This website uses cookies to store information on your computer. Some of these cookies are used for visitor analysis, others are essential to making our site function properly and improve the user experience. By using this site, you consent to the placement of these cookies. Click Accept to consent and dismiss this message or Deny to leave this website. Read our Privacy Statement for more.
Sign In   |   Register
Highlighted articles April & May 2020

Atherosclerosis is now present on Facebook (Atherosclerosis - Journal of the European Atherosclerosis Society) and Twitter (@ATHjournal). Join our social media community and follow us!

Volume 298, Issue April, 2020
Volume 299, Issue April, 2020
Volume 300, Issue May, 2020

By Simona Negrini and Arnold von Eckardstein (Editor–in-Chief).

The widespread consumption of energy-rich food and lack of physical activity have led to a steady increase in the prevalence of overweight and obesity, as well as ectopic fat accumulation. As such, diabetes mellitus, non-alcoholic fatty liver diesases (NAFLD) and atherosclerotic cardiovascular diseases have become frequent clinical consequences in many countries worldwide. Several articles in the April and May issues of Atherosclerosis describe novel data from basic, clinical and population research on the interdependencies of these diseases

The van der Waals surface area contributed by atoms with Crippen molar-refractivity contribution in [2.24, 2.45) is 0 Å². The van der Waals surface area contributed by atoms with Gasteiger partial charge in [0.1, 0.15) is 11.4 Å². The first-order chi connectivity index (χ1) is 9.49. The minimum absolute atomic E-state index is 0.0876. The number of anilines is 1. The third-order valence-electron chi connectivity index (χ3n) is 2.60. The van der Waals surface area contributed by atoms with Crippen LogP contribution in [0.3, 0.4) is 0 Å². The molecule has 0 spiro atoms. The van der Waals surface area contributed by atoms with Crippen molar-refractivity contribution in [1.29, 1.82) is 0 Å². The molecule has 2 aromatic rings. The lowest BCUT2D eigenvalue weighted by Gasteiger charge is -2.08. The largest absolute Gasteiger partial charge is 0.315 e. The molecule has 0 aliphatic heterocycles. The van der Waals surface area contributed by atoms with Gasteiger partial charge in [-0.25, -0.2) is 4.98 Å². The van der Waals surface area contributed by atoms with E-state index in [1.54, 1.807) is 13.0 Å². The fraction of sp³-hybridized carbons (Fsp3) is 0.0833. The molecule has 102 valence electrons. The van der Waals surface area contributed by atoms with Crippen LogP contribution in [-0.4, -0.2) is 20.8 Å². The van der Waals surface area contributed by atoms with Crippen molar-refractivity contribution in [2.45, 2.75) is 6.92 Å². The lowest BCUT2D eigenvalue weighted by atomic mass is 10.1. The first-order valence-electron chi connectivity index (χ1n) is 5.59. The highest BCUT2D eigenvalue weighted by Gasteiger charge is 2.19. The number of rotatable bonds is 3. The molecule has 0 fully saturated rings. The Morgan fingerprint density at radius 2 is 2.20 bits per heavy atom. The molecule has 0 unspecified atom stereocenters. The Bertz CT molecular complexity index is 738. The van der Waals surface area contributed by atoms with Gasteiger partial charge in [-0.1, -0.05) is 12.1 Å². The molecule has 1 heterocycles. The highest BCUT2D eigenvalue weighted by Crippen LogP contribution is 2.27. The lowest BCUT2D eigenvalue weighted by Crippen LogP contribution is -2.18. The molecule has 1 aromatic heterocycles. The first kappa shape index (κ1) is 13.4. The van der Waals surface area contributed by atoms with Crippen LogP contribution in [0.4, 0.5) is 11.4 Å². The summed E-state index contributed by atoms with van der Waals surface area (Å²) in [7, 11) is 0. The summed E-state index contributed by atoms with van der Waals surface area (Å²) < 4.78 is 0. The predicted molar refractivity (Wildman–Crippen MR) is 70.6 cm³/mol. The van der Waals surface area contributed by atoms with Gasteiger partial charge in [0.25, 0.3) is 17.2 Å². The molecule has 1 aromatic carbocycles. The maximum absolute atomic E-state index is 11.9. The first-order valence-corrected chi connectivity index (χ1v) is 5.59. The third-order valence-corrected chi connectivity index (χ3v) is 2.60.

Issue highlights

Articles on:


Highlighted articles

Sitagliptin attenuates the progression of coronary atherosclerosis in patients with coronary disease and type 2 diabetes

Type 2 diabetes mellitus (T2DM) increases the risk for atherosclerosis and cardiovascular disease, which is one of the major causes of morbidity and mortality in these patients. Li et al. aimed to investigate the effects of a new class of oral hypoglycemic agents, sitagliptin, on the prevention of coronary atherosclerosis progression assessed by three-dimensional quantitative coronary angiography (3D-QCA) in T2DM patients with coronary artery disease (CAD).